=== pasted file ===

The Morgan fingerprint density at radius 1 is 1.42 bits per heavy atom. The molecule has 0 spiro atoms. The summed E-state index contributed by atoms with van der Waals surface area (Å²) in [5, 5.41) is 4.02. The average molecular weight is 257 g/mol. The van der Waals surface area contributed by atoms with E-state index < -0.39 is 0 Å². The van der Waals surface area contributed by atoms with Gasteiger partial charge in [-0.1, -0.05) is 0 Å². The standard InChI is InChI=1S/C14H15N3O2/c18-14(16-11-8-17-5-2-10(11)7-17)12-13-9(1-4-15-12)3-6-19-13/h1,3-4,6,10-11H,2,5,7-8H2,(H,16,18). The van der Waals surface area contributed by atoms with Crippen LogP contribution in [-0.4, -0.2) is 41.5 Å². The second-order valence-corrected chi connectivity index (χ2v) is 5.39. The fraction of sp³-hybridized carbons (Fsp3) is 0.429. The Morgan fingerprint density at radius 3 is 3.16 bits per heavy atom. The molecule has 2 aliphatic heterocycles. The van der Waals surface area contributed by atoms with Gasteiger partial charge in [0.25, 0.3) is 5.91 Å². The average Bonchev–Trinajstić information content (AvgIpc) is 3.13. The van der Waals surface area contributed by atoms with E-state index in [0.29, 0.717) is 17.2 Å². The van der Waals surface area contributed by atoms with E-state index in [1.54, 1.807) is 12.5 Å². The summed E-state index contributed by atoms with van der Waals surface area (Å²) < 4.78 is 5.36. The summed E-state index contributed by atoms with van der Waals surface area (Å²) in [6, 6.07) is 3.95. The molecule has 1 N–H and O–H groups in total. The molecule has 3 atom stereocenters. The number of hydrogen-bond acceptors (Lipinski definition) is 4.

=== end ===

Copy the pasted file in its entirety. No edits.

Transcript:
The Morgan fingerprint density at radius 1 is 1.42 bits per heavy atom. The molecule has 0 spiro atoms. The summed E-state index contributed by atoms with van der Waals surface area (Å²) in [5, 5.41) is 4.02. The average molecular weight is 257 g/mol. The van der Waals surface area contributed by atoms with E-state index < -0.39 is 0 Å². The van der Waals surface area contributed by atoms with Gasteiger partial charge in [-0.1, -0.05) is 0 Å². The standard InChI is InChI=1S/C14H15N3O2/c18-14(16-11-8-17-5-2-10(11)7-17)12-13-9(1-4-15-12)3-6-19-13/h1,3-4,6,10-11H,2,5,7-8H2,(H,16,18). The van der Waals surface area contributed by atoms with Crippen LogP contribution in [-0.4, -0.2) is 41.5 Å². The second-order valence-corrected chi connectivity index (χ2v) is 5.39. The fraction of sp³-hybridized carbons (Fsp3) is 0.429. The Morgan fingerprint density at radius 3 is 3.16 bits per heavy atom. The molecule has 2 aliphatic heterocycles. The van der Waals surface area contributed by atoms with Gasteiger partial charge in [0.25, 0.3) is 5.91 Å². The average Bonchev–Trinajstić information content (AvgIpc) is 3.13. The van der Waals surface area contributed by atoms with E-state index in [0.29, 0.717) is 17.2 Å². The van der Waals surface area contributed by atoms with E-state index in [1.54, 1.807) is 12.5 Å². The summed E-state index contributed by atoms with van der Waals surface area (Å²) < 4.78 is 5.36. The summed E-state index contributed by atoms with van der Waals surface area (Å²) in [6, 6.07) is 3.95. The molecule has 1 N–H and O–H groups in total. The molecule has 3 atom stereocenters. The number of hydrogen-bond acceptors (Lipinski definition) is 4.